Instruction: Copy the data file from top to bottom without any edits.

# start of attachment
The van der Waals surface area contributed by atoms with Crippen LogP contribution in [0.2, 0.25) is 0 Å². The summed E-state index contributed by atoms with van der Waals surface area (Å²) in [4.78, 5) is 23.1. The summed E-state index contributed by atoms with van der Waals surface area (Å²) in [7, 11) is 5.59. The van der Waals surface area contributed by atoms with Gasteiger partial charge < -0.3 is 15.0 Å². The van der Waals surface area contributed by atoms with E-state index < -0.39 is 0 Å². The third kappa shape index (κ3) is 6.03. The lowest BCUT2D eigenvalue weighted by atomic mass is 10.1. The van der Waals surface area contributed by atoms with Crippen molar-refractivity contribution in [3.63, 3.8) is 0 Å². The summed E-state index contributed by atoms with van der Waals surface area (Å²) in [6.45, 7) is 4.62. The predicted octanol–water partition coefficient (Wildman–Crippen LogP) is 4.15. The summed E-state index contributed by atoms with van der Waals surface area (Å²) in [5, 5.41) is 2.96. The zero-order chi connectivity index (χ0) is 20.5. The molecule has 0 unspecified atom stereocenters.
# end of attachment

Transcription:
The van der Waals surface area contributed by atoms with Crippen LogP contribution in [0.2, 0.25) is 0 Å². The summed E-state index contributed by atoms with van der Waals surface area (Å²) in [4.78, 5) is 23.1. The summed E-state index contributed by atoms with van der Waals surface area (Å²) in [7, 11) is 5.59. The van der Waals surface area contributed by atoms with Gasteiger partial charge < -0.3 is 15.0 Å². The van der Waals surface area contributed by atoms with E-state index < -0.39 is 0 Å². The third kappa shape index (κ3) is 6.03. The lowest BCUT2D eigenvalue weighted by atomic mass is 10.1. The van der Waals surface area contributed by atoms with Crippen molar-refractivity contribution in [3.63, 3.8) is 0 Å². The summed E-state index contributed by atoms with van der Waals surface area (Å²) in [6.45, 7) is 4.62. The predicted octanol–water partition coefficient (Wildman–Crippen LogP) is 4.15. The summed E-state index contributed by atoms with van der Waals surface area (Å²) in [5, 5.41) is 2.96. The zero-order chi connectivity index (χ0) is 20.5. The molecule has 0 unspecified atom stereocenters.